Surplus proposal for Navy Hill properties delayed again as input expected on Coliseum area plan

Four of the city-owned properties set to be declared surplus, clockwise from top left: the Public Safety Building at Ninth and Leigh streets; the parking lot at 609 E. Grace St.; the Theatre Row Building on Broad Street; the Coliseum. (BizSense file and submitted photos)

A proposed surplus designation that’s needed before Richmond City Council can entertain new development proposals for properties once tied to Navy Hill will have to wait at least another two weeks.

Council on Monday delayed consideration of the designation until its next regular meeting on June 22, by which time the city expects to receive more input from the public on what it envisions for the properties in a previously scheduled community meeting.

That meeting is part of a weeks-long unveiling of the draft Richmond 300 update to the city’s master land use plan. It will focus specifically on the area around the Richmond Coliseum, much of which consists of the city-owned properties that administrators want to declare surplus. The virtual meeting is to be held online next Monday, June 15, at 6 p.m.

The surplus designation had been put on council’s agenda to amend a previous proposal to remove one parcel from the group: the Public Safety Building property at 500 N. 10th St., which is the focus of one of two development offers the city has received since Navy Hill.

Councilmember Kristen Larson, who was among those who voted against Navy Hill, balked at the proposal being up for consideration, contending that doing so was not in the city’s best interest and went against the public process that the majority had requested in a resolution in January.

Larson was supported by Kim Gray, who said a vote ahead of public engagement “goes against everything about being transparent.”

In a presentation later on the two development offers received, Economic Development Director Leonard Sledge mentioned the Richmond 300 meeting on June 15 as an opportunity to receive public input on the properties.

Council members had called for a small area plan for the Coliseum area to be developed as part of the Richmond 300 update, along with appraisals that are underway. Those steps, along with the surplus designation, are needed before council would go forward with a formal request for proposals, or RFP, that would allow consideration of the offers received while soliciting more proposals.

Sledge said the received offers – from Capital City Partners and Douglas Development Corp. – would be presented in the June 15 meeting, noting time lost in the RFP process due to the coronavirus pandemic. Larson said they should be kept separate, so as not to push the discussion in a particular direction.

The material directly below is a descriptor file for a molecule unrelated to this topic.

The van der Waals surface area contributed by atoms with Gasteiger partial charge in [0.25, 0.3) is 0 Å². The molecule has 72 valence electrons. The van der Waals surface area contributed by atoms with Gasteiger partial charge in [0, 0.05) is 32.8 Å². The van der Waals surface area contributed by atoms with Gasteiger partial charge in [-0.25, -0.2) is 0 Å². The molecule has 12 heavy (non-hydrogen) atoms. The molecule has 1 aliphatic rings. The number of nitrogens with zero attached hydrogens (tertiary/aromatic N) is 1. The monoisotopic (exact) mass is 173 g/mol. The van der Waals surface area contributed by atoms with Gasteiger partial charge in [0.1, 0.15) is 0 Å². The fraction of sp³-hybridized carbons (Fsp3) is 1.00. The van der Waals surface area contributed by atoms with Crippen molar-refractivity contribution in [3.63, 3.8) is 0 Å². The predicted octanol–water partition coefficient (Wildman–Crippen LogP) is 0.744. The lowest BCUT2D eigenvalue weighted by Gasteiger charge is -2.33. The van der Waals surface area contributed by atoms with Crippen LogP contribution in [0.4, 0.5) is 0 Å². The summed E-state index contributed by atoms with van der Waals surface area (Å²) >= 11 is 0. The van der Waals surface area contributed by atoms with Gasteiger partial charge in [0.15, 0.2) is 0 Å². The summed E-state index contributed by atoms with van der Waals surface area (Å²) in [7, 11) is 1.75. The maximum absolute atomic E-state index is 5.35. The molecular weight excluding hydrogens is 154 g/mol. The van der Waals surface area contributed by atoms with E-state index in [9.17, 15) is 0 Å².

“I just want it to be a good transparent meeting where we’re soliciting input about that area and we’re not focused on one proposal or another,” Larson said. “That was the intent of having that in that resolution.”

Sledge said the offers would be “the elephant in the room” if they aren’t presented as part of the discussion of that area. He said the city is just acknowledging the interest that it has received and would not be bound to accepting either offer.

Capital City Partners, the development team that was enlisted for Navy Hill, wants to buy the 3-acre Public Safety Building parcel and redevelop it with a $350 million mixed-use office complex, highlighted with a 20-story tower that VCU Health would lease.

Douglas Development wants to purchase nearly 15 acres of the Navy Hill area for a mixed-use development that would include a refurbished Coliseum and residential, office, retail and hotel uses.

Sledge noted the latter offer expired last month, though Douglas Development principal Douglas Jemal has said he would be open to extending it. Sledge said the city never received additional information requested from Douglas since receiving the offer in late February.

Beyond the Public Safety Building, the city-owned properties proposed to be deemed surplus include the Coliseum, a parking lot across Clay Street from the John Marshall Courts Building, and two city-owned sites south of Broad Street that were initially part of Navy Hill but later removed: a parking lot at 401 E. Broad St. and the bulk of the city block at 609 E. Grace St.

Also included in the mix is the Theatre Row Building at 730 E. Broad St., the only property involved that was not tied to Navy Hill. The 10-story, 166,000-square-foot office building houses the city’s Richmond Gas Works public utilities department, as well as space used by VCU’s School of Medicine.

Manchester-area requests approved

The River’s Edge II apartment project facing the James River.

In other business Monday, council granted a special use permit for River’s Edge II, a nearly 350-unit apartment complex set to rise at 310 W. Sixth St. in Manchester.

The permit was granted a week after the city’s Planning Commission recommended approval for the $75 million project, from local developer Guy Blundon and Mark Purcell of Purcell Construction. They’re aiming to break ground on the twin-tower project by the end of the year.

Council also approved a rezoning of 4 acres of land at 400, 401 and 418 Maury St. to TOD-1, or transit-oriented nodal district, which allows for up to 12 stories.

The vacant land is owned by local father-son developer duo Ed and Christian Shield. No plans of development have been filed for the land at this time, and reached Monday, Ed said the rezoning was a preemptive measure.

“We’ll probably do something in the future, but have no plans at this time,” Shields said. “We don’t have a timeline at this point. Eventually we’ll decide what’s an appropriate time to do something.”

BizSense reporter Mike Platania contributed to this report.

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